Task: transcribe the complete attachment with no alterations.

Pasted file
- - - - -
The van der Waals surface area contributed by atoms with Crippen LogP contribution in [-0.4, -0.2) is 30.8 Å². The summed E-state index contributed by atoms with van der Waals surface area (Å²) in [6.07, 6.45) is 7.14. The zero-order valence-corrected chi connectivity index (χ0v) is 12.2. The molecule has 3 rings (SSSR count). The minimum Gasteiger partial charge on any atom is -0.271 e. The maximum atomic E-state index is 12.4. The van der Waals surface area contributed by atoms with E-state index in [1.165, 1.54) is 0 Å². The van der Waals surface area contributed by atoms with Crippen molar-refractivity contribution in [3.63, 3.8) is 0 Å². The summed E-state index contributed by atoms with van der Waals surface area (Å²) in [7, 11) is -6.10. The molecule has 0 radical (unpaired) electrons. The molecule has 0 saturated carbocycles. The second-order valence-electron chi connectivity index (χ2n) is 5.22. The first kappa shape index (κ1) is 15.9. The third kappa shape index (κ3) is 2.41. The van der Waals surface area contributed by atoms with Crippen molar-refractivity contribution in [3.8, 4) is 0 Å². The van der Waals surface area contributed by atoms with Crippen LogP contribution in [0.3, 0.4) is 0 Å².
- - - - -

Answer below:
The van der Waals surface area contributed by atoms with Crippen LogP contribution in [-0.4, -0.2) is 30.8 Å². The summed E-state index contributed by atoms with van der Waals surface area (Å²) in [6.07, 6.45) is 7.14. The zero-order valence-corrected chi connectivity index (χ0v) is 12.2. The molecule has 3 rings (SSSR count). The minimum Gasteiger partial charge on any atom is -0.271 e. The maximum atomic E-state index is 12.4. The van der Waals surface area contributed by atoms with E-state index in [1.165, 1.54) is 0 Å². The van der Waals surface area contributed by atoms with Crippen molar-refractivity contribution in [3.63, 3.8) is 0 Å². The summed E-state index contributed by atoms with van der Waals surface area (Å²) in [7, 11) is -6.10. The molecule has 0 radical (unpaired) electrons. The molecule has 0 saturated carbocycles. The second-order valence-electron chi connectivity index (χ2n) is 5.22. The first kappa shape index (κ1) is 15.9. The third kappa shape index (κ3) is 2.41. The van der Waals surface area contributed by atoms with Crippen molar-refractivity contribution in [3.8, 4) is 0 Å². The van der Waals surface area contributed by atoms with Crippen LogP contribution in [0.3, 0.4) is 0 Å².